Vinyl Chloride


EPA Maximum
Contaminant Level (MCL)
0.002 mg/L

Vinyl chloride is a colorless organic gas with a sweet odor, used in product manufacturing—especially in the manufacture of polyvinyl chloride (PVC)—and heavily depended upon by the rubber, paper, and glass industries.

Before the 1970s, the PVC used in packaging materials sometimes resulted in the vinyl chloide contamination of many consumer products. Now, it is most commonly found in well water, having seeped into groundwater as the result of manufacturing emissions or spills.

Health Effects of Vinyl Chloride

Vinyl chloride is highly toxic to the central nervous system. “Vinyl chloride illness,” reported by workers exposed to high volumes of vinyl chloride, induces symptoms of headache, dizziness and unclear vision.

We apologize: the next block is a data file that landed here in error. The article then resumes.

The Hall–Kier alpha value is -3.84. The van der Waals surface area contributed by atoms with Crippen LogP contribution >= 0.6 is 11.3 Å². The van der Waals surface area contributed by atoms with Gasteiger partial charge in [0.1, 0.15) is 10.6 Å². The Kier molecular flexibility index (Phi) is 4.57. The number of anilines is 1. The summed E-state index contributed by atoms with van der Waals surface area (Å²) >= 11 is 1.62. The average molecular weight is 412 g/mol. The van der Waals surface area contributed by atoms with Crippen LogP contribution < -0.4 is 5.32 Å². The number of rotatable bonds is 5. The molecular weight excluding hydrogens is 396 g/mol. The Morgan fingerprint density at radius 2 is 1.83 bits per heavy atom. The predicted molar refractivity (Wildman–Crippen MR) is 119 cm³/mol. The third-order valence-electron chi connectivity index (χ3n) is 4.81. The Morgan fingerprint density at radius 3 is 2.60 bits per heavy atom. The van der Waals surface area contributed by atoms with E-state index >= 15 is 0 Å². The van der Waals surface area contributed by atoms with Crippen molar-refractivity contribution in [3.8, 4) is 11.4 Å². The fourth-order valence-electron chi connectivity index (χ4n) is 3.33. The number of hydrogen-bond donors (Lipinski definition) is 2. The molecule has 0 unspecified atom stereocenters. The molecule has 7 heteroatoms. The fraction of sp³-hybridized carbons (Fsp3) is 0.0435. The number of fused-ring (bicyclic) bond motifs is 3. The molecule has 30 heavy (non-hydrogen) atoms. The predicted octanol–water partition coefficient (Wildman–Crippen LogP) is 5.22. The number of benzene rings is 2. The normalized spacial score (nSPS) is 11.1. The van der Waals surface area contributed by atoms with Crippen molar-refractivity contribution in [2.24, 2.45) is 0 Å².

It is also a known human carcinogen. According to the EPA:


Some people who drink water containing vinyl chloride in excess of the MCL (0.002 mg/L) over many years may have an increased risk of cancer.


Water Treatment for Vinyl Chloride

Vinyl chloride can be treated with granular activated carbon combined with reverse osmosis, some distillation methods, and air stripping. The EPA recommends packed tower aeration (an air stripping method.) Lynntech reports that activated carbon has a “moderate probability” of removing vinyl chloride on its own.

Source: Water Technology Magazine, EPA, World Health Organization, Lynntech. Photo: WikiMedia, author: Secl

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